I like to say that Florence has the disposition of Rosalind Russell’s Auntie Mame and the face of John Goodman a la Roseanne Days.

It’s pretty hard to distinguish [between Florence and my boy-self, Bryce]. I find it really important that my work speak for me. That is the same in and out of drag. Shut your mouth and werk henny! So that’s what Florence does. She stays present and observant and then gives it all to you on a platter when she hits the runway with those boat-sized heels. I try keep it lighthearted and jovial. No need to be shady to anyone else. We’re all here doing our thing as best as we know how.


So who’s Tucker Bowles, and when did you meet him?

Tucker Bowles and I met about three years ago. I basically followed a message from Growlr to a Christmas party in Brooklyn being thrown by a couple of nice-looking guys (Actually, [one was] Matt Knife who produces Homo Erectus), and ended up staying for two days straight. Tucker found his way there too, and it’s been history ever since!

Matt is important to mention because he got both Tucker and I into boylesque through his monthly show. Homo Erectus is where Florence was re-baptized, and Tucker became a part of my family.


So you and Tucker became creative collaborators?

In a matter of speaking. I became involved in the annual NYC Aids Walk, benefiting GMHC, the year I moved to the city. The first year I walked by myself and just kind of did it. The next year, Tucker pulled me onto his team – The Candywrappers, led by Candy Samples. It’s one of the biggest groups in the Walk, and together we are able to do so much good.


Yes! Tell me about Candy for a sec… Isn’t she great? She’s kind of like the high priestess of bears, a great entertainer, and such a devoted fundraiser.

Candy is a literal angel. She is a presence and a force to be reckoned with. Candy has done so much good for the world around her, and everything she touches is left better than before. She has also been a HUGE supporter of Florence! I have been lucky enough to get closer with her over the past few months, and it’s clear to see she’s someone that you want in your life.

So, this variety show on May 1st, that you and Tucker co-created! What can we expect?

This year, Tucker and I wanted to do something different in our fundraising efforts [for AIDS Walk], and together we kind of jointly birthed this idea of a variety show fundraiser. Because who doesn’t love a variety show? [Laughs.]


The audience can expect a cavalcade of acts. I was always fascinated by the late variety shows of Judy Garland, Mitzi Gaynor and Lawrence Welk. It has such a soft, wholesome atmosphere to it. A one-of-a-kind live experience. We have singers, dancers, drag queens, burlesque artists male, female and undecided. You will leave feeling like every base has been covered!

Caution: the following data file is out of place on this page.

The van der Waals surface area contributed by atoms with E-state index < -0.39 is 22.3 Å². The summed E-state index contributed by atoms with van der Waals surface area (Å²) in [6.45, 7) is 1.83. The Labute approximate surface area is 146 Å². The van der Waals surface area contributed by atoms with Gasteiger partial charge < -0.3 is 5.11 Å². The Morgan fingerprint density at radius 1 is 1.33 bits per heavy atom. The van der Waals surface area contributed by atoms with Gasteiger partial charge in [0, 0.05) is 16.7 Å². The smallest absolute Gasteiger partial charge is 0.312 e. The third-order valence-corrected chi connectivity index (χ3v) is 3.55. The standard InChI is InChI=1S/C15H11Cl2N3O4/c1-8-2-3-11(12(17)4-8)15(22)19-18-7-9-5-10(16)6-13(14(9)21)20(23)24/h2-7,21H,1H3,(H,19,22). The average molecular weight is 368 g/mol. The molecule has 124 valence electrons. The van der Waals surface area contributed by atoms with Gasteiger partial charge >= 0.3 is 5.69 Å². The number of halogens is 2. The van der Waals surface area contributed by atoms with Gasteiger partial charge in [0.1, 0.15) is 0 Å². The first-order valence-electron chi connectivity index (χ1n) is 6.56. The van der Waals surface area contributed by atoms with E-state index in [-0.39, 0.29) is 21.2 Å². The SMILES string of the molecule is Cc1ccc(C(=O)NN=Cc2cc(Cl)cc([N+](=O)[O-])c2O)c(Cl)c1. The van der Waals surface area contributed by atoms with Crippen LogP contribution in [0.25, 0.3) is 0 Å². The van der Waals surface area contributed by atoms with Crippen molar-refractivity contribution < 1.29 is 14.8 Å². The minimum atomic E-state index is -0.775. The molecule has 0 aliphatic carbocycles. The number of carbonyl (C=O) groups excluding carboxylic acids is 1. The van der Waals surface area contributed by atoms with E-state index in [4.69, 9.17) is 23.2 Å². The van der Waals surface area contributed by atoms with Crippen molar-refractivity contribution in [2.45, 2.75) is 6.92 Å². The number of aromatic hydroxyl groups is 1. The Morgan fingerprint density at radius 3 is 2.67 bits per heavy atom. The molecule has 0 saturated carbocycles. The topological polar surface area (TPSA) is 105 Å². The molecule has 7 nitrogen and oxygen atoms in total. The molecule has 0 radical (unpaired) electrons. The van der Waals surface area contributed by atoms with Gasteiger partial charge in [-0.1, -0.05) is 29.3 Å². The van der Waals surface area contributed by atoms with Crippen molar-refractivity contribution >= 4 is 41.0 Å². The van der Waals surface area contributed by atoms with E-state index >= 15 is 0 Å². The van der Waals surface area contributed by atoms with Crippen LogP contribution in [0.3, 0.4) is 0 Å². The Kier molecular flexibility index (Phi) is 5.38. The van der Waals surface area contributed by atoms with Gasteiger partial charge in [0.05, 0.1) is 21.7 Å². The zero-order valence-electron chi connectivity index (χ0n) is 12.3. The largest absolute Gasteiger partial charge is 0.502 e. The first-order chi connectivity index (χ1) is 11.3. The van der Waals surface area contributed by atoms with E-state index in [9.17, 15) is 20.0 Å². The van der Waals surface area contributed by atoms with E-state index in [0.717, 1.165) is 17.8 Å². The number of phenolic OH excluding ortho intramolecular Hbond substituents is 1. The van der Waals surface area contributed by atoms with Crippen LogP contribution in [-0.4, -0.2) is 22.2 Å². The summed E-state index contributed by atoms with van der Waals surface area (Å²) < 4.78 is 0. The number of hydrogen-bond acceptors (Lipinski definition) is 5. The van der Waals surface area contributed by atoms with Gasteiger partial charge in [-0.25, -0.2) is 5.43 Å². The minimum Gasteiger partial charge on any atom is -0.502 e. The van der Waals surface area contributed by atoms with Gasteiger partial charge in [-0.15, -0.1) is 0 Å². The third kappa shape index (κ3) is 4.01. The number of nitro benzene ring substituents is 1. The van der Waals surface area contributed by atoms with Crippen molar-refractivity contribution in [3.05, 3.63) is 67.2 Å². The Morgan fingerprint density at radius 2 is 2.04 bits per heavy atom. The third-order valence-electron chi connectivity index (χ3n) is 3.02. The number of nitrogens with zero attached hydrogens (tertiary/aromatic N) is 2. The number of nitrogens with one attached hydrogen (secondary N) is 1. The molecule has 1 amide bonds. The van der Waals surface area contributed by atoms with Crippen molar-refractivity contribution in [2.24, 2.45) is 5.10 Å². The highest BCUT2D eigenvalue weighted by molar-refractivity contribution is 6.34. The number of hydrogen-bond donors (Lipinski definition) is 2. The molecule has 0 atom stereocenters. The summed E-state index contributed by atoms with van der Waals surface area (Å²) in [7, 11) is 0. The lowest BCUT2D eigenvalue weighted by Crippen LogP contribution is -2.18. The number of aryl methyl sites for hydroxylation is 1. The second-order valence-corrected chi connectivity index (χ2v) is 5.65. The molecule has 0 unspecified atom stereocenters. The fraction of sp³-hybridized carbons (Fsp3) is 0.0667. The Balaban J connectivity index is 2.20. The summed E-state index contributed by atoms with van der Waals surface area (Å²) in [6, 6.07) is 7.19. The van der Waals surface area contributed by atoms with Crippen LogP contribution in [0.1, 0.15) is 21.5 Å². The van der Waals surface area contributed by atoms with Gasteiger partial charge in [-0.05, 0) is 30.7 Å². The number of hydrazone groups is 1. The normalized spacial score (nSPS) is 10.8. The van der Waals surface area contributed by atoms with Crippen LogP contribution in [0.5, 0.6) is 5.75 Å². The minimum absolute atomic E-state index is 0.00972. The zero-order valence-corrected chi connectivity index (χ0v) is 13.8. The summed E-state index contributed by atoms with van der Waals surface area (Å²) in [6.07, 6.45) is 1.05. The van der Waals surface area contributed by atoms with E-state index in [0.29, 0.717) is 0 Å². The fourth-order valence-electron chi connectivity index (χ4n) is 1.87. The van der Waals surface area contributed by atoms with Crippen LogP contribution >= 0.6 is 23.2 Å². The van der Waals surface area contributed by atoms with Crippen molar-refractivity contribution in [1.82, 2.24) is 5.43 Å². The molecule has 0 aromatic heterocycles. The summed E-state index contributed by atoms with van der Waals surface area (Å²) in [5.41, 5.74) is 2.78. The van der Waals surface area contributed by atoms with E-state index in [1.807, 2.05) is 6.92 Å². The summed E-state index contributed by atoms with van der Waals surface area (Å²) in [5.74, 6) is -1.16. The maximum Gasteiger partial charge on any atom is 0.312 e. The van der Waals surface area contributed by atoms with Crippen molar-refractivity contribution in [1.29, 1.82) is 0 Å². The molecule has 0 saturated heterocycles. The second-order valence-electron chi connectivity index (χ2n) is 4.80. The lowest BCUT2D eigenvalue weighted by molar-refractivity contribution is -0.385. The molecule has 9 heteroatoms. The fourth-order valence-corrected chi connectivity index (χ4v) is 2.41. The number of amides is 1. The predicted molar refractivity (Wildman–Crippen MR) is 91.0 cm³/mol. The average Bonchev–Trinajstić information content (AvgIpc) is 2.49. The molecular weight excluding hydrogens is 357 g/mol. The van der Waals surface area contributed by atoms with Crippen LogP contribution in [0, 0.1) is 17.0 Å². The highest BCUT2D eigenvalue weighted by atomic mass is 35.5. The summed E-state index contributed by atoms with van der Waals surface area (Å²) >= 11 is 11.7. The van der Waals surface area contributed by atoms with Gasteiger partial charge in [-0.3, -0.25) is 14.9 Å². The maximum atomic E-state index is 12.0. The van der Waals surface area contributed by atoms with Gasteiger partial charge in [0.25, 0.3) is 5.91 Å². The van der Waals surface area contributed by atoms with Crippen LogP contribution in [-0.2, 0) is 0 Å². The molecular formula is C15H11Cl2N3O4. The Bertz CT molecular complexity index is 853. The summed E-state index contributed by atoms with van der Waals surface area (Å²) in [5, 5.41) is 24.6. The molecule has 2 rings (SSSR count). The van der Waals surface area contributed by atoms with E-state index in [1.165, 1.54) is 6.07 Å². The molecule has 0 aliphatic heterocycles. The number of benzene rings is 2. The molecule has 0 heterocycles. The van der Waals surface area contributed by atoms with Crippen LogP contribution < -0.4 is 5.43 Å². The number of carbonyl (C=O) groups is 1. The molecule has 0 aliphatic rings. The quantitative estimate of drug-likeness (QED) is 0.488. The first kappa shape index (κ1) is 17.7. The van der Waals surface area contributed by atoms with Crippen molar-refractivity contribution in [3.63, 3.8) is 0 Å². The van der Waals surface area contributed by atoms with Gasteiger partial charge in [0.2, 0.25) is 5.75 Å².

I love that! And Marg-OH! Channing is in it, she’s great!

Right?! What a treat! When she signed on I was like, “We have arrived, y’all.”

And this is all for the Candywrappers and the AIDS Walk. Are you walking again this year?

I am! The walk is the best part! Are you walking? Can I talk you into joining!? [laughs] That’s what the Candywrappers do. We get people involved. Spending a day surrounded by a community thirsty for change is life-changing. There’s nothing like getting to Central Park at 8 a.m. to sign-in, and looking for a big red bouffant floating around. That means you’ve made it to Candy’s section.

And this just in: your first doing GLOW at G Lounge on Saturday with Brita and Kareem! Can you handle?

I cannot handle! Brita Filter has been a huge part of my drag family here in the city. I have guested in her shows many times, and GLOW is one of the most fun parties in town. And Kareem McJagger is like a fierce, terrifying tropical storm high kicking right for you. She’s stunning. I’ll be stepping out in a new look and some big-ass hair. But seriously, everybody should come out! It’s an all night blast.


What else is coming up for you?

I am premiering my first solo show at Rockbar on May 17th, the Tuesday after AIDS WALK.  It is in collaboration with the fantastic Jason Romas. He hosts a weekly trivia night every Tuesday, and Florence will be joining the party starting May 17th for a trial run of a weekly show starting at 7 and leading into Jason’s Trivia, with myself playing Vanna White. Should be a blast! Rockbar is an amazing place, and I couldn’t think of a better bar to premiere my first solo show in!


I also guest spot at Boots & Saddle every second Sunday from 1-3 with Lilith LeFae and Princess Bitch. The next one being May 8! Those two queens slay me every time I perform with them!


So, let’s end with the job interview question that everyone hates answering: Where do you see yourself in, let’s say, two years? 

Welll, my plans have all recently been thrown through a shredder and incinerated in the last few months, so it’s anyone’s call at this point! I love entertaining and performing, so hopefully my path finds a way up that route at a more frequent pace. I am the most impatient person on the planet, so keeping myself in the moment and savoring every experience for what it is is an uphill battle.

We’ll see you on the top, Florence! Thank you!


Florence D’Lee will appear at  G Lounge’s GLOW on Saturday, April 30th. Her “Tuck & Flo Variety Show,” 

a Fundraiser for AIDS Walk, will be held May 1st at Stonewall. She’ll guest perform for Princess Bitch & Lilith LeFae’s Bottoms Up Brunch at Boots & Saddle on May 8th (and every second Sunday). Starting May 17th, she will host her own show at Rockbar at 7pm, followed immediately by co-hosting Trivia Tuesdays there with Jason Romas.

Florence D’Lee can be followed on Facebook and Instagram, and you can donate to her personal AIDS Walk campaign here.